Friday, June 15, 2012

Charon QC podcast with Natasha Phillips

It's a rare thing for Charon QC to dip into the murky waters of family law, but today he has published a podcast with my LoreCast co-presenter Natasha Phillips (left), in which they discuss a range of topical family law issues, including no-fault divorce, gay marriage, forced marriage and the problem of troubled families. You can listen to the podcast here.

19 comments:

  1. I just listened to this over the weekend. I do find it difficult to argue against the common liberal principles and policies expressed.

    I will try though by making one thought through observation.

    It's like not being able to have economic union without politicl union, there are some unpleasant truths underlying the polite views expressed in this podcast.

    The main one being, that if you have No Fault Divorce, you undermine marriage by effectively making it legalised prostitution and the rest, including the vows valueless.

    Not that I disagree with that, although I do with the EU, I just think people should be upfront in what they are arguing and less Tony Blair like with their smoke and mirrors.

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  2. Northern Lights18 June 2012 at 22:23

    I was curious to know how you were going to link some dots up there and there are quite a few of them. I guess you lost me with the No Fault Divorce= legalised prostitution bit.
    We just don't value guilt and shame anymore, do we?

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    1. Yes, I didn't like to say anything, but I also couldn't quite follow that logic!

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  3. Ok, I'll try and make my point a bit clearer, and "join the dots" a bit. Was in a hurry yesterday.

    If you have no fault divorce, then basically there is no point in having any marriage vows as they are worthless. Essentially you are making the whole thing a business transaction. Do I really need to spell it out any further? Don't mean to be facetious, that's a sincere question.

    Also, while I am here, where does guilt and shame come in? Not relevant in no fault divorce, are they worthwhile emotions in your mind NL? For what? Regards.

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  4. Mind you, you could argue, and I would (I have 2 daughters), that traditional marriage was akin to slavery. Perhaps it is no bad thing the decline in marriage. Out of 20 I think only about 1 or two seem happy to me and I like everyone to be happy, I'm a bit of a hippy like that.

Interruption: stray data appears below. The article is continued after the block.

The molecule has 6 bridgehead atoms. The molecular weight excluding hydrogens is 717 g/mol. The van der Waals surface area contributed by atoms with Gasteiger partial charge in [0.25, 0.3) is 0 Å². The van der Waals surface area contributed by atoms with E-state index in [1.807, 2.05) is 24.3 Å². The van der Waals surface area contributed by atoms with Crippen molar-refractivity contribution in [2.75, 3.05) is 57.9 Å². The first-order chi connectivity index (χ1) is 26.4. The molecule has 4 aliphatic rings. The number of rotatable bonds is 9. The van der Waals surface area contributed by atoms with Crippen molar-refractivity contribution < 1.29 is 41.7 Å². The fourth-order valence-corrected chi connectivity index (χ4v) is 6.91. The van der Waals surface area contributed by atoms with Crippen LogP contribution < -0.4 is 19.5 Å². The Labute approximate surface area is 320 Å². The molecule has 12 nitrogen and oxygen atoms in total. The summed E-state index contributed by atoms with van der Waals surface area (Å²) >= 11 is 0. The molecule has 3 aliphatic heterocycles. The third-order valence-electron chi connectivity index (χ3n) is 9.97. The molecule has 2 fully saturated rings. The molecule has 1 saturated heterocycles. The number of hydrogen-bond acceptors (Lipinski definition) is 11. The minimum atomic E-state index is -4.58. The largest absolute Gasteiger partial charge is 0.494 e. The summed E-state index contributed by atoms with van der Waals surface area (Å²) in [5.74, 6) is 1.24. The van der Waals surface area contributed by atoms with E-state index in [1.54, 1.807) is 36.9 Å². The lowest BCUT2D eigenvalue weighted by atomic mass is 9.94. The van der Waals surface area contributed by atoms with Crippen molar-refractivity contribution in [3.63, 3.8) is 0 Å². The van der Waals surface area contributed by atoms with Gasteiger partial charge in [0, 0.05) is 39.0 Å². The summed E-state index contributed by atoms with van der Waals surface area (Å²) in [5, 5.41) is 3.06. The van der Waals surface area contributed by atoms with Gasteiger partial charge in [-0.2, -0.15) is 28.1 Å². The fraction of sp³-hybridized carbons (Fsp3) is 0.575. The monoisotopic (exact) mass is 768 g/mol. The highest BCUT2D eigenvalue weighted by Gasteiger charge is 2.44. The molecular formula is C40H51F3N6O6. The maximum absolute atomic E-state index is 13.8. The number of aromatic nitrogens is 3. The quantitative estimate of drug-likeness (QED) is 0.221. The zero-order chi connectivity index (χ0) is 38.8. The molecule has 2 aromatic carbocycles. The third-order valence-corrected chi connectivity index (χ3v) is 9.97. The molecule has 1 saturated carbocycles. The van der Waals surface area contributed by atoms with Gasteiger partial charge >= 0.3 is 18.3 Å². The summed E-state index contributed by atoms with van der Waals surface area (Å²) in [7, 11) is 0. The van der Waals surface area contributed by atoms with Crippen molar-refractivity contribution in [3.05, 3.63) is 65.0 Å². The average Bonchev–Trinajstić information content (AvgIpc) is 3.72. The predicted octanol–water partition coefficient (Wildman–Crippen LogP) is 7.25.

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    1. Strangely, I wouldn't argue that traditional marriage was akin to slavery.

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  5. Out of every 20 marriages I see that was.

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  6. are you married, or have you been John?

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    1. Please don't ask personal questions here.

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  7. Northern Lights19 June 2012 at 22:30

    So, to summarise…

    Traditional marriage = slavery

    No Fault Divorce = legalised prostitution.

    90 – 95% of your married friends are (in your view) unhappy with their lot. (be a gent and buy them a copy of John’s book- you’ll save them a fortune)

    You’re a hippie.

    Is it just me or has the number of dots and the gaps between them grown?

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  8. Northern Lights19 June 2012 at 22:56

    On a serious note,there is no argument against No Fault Divorce that cannot be traced back to religious morality.
    While at least two of the facts to be shown to prove that the marriage has irretrievably broken down(adultery&intolerability and the behaviour of the respondent) require a formality of mud slinging and accusations, I think most judges don’t particularly want to listen to them. At the risk of stating the obvious, it’s over and the sooner the parties put their affairs in order and move on, the better; not least for any children of the marriage who are harmed by the acrimony.